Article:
Standing Rib Roast (Prime Rib)

Tony's family often makes prime rib for Thanksgiving, Christmas and/or New Year's. We got the recipe from Uncle Bill out of a magazine. Last year for Thanksgiving potluck at his Uncle Meg's family, Tony bought 10 ribs of organic, hormone-free prime rib from Whole Foods. It was 21 pounds at $13.99 per pound and came to almost $300! Since we were a 1-car family at the time, he packed the heavy meat on the back of his motocycle and thought to himself that if he crashes that's $300 wasted. But then he thought that it was wrapped in the butcher paper, so if he crashes, he'll still eat it.

Tony says that the key to the recipe is using the meat thermometer and to stop it at 127-129 degrees if you want it medium rare.

Here's the recipe:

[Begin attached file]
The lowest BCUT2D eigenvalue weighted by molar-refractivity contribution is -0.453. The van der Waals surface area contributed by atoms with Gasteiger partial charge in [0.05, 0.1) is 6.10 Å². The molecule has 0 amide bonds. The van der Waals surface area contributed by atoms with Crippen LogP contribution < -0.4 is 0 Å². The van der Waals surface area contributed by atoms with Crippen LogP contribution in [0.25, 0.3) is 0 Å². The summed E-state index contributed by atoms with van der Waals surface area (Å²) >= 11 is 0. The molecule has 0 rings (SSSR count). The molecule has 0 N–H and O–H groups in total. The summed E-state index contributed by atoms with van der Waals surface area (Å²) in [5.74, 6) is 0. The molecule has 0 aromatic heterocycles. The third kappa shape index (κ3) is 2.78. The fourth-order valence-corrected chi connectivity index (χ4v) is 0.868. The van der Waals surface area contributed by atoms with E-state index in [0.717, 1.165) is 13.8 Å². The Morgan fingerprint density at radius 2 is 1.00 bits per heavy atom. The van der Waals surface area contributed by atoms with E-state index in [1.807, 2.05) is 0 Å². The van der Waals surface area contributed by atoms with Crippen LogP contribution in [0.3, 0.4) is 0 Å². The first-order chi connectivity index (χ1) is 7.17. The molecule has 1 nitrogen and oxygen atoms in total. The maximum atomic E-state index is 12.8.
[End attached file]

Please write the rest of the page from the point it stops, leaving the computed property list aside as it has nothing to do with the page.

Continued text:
Rib roast is a costly piece of meat, so be sure to invest in a meat thermometer, use it and do not overcook the roast. Carving from the outside to the center, everyone gets a slice done just to his or her liking.


1 standing rib roast of beef, about 6 1/2 pounds
3 or 4 cloves of garlic peeled and thinly slivered
Coarse salt and freshly ground black pepper, to taste


1. Preheat the oven to 450 degrees F.
2. Make small slits in the roast with the tip of a paring knife and insert the garlic slivers. Rub the roast all over with salt and pepper. Place on a rack in a shallow roasting pan and roast for 25 minutes.
3. Reduce the oven temperature to 350 F and roast for 16 minutes per pound (about 1 3/4 hours), or until a meat thermometer reaches an internal temperature of 135 degrees F to 140 degrees F for a medium-rare center. Let beef rest 15 minutes before carving.

Serves 8. Per serving: 370 calories, 21 g fat, .5 g carbohydrates, 41 g protein, 121 mg cholesterol.

Parade Magazine – December 14, 1997

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Updated: 11/18/04